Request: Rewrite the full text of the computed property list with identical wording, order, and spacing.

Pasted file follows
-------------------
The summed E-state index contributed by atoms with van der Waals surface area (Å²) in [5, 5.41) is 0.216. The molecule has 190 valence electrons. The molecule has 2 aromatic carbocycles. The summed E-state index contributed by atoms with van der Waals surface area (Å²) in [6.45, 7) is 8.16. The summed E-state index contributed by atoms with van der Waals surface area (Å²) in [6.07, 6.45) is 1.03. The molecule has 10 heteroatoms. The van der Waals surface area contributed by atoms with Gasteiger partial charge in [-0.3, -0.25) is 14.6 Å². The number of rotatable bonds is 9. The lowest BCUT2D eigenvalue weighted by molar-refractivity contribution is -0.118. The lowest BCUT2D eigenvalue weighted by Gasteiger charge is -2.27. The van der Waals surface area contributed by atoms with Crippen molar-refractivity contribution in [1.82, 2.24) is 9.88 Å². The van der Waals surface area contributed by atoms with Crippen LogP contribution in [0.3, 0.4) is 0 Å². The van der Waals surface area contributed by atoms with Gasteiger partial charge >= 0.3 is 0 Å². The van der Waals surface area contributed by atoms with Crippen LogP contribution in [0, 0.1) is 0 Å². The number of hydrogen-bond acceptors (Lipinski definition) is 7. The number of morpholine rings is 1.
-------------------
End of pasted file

The summed E-state index contributed by atoms with van der Waals surface area (Å²) in [5, 5.41) is 0.216. The molecule has 190 valence electrons. The molecule has 2 aromatic carbocycles. The summed E-state index contributed by atoms with van der Waals surface area (Å²) in [6.45, 7) is 8.16. The summed E-state index contributed by atoms with van der Waals surface area (Å²) in [6.07, 6.45) is 1.03. The molecule has 10 heteroatoms. The van der Waals surface area contributed by atoms with Gasteiger partial charge in [-0.3, -0.25) is 14.6 Å². The number of rotatable bonds is 9. The lowest BCUT2D eigenvalue weighted by molar-refractivity contribution is -0.118. The lowest BCUT2D eigenvalue weighted by Gasteiger charge is -2.27. The van der Waals surface area contributed by atoms with Crippen molar-refractivity contribution in [1.82, 2.24) is 9.88 Å². The van der Waals surface area contributed by atoms with Crippen LogP contribution in [0.3, 0.4) is 0 Å². The van der Waals surface area contributed by atoms with Gasteiger partial charge >= 0.3 is 0 Å². The van der Waals surface area contributed by atoms with Crippen LogP contribution in [0, 0.1) is 0 Å². The number of hydrogen-bond acceptors (Lipinski definition) is 7. The number of morpholine rings is 1.